America offered deserts, mountains, plains, swamps, canyons, bears, whales, snowboarding, kayaking… cities full of great architecture, music and literary history… there was so much to see and do. On top of all of this, the language is the same, the culture and food are recognisable (our kids are good eaters but expecting them to cheerfully tuck into mondongo (sheep stomach) from a roadside cafe is a step too far) and we have friends based in the U.S that we would love to visit. 

 

To read more about how we settled on America, read our original travel blog.

The ultimate road-trip

Along with what we want, there is also what we need. On the most basic level this was food, drink, a bed, a vehicle and money in our pockets. 

The most cost-effective way for us to tick off all those needs was to buy an RV (a motorhome) – a tiny home we could take with us.

That was when we started thinking about what that tiny home might look with. If you are heading off on a road-trip, you need an iconic vehicle and there was a specific one that we had in mind.  

Skoolies in the UK
We did lots of research into skoolies before we left the UK - here we are trying them out for size!

Buying a skoolie

We did an enormous amount of research into the best way to convert a school bus.  Should we try and convert it ourselves? There wasn’t time. Should we pay a company to do it? We didn’t have the funds. Could we purchase someone else’s? It was all a bit last minute and risky.  Could we buy one in the UK and ship it over? No, too many import and export issues. In the end, we found a start-up builder to help us buy one and convert it.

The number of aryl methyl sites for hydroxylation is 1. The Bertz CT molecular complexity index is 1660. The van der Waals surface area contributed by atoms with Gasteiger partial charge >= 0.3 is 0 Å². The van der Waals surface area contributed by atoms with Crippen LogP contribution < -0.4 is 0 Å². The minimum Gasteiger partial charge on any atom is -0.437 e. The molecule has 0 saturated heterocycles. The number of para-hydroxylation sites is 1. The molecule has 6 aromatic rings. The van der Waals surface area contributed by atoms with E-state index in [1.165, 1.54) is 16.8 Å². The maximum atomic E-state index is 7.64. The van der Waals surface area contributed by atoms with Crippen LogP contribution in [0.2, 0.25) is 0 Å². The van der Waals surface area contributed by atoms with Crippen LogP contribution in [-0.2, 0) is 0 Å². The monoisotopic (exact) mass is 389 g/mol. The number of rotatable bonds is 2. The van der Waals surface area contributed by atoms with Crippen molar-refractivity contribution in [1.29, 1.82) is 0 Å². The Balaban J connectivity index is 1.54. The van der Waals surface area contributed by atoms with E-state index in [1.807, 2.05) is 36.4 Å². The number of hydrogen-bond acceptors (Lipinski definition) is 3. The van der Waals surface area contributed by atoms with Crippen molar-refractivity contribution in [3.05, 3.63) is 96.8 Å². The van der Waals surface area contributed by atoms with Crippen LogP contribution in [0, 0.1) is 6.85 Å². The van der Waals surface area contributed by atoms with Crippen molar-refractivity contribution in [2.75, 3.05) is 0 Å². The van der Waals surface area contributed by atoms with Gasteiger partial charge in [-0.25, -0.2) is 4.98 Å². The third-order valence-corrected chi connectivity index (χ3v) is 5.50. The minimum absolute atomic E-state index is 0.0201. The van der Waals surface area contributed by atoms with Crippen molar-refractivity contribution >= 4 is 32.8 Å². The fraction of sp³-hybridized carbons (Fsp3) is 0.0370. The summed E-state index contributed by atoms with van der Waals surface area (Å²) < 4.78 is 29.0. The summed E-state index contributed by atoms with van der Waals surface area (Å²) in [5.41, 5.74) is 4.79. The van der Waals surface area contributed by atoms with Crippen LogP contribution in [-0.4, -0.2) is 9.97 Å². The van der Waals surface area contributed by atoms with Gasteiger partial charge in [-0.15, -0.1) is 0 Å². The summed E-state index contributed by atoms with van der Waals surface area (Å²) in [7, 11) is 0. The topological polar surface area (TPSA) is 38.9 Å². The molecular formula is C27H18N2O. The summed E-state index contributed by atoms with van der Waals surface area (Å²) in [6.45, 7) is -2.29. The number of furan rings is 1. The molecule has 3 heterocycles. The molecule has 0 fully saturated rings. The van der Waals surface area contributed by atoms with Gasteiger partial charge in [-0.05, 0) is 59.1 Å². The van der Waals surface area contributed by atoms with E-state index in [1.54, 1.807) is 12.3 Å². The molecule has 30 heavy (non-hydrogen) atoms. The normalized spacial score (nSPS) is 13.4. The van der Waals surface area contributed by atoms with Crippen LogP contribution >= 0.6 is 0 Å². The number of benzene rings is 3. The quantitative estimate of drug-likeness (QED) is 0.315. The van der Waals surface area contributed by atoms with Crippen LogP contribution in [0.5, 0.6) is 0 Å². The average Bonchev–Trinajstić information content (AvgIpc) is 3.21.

Project managing a builder remotely, particularly  one who was new to Skoolies, was really tough. We did our due diligence and wrote the contracts ourselves but it was a steep learning curve for both us and our builder. Overall it worked out, the bus was amazing, but we had to be flexible on our budget and ended up having to do a lot of the finish ourselves. You can see our build process here.

Budgeting for a year

Budgeting for a year
It took months to compile a budget that made us feel confident we could survive a year away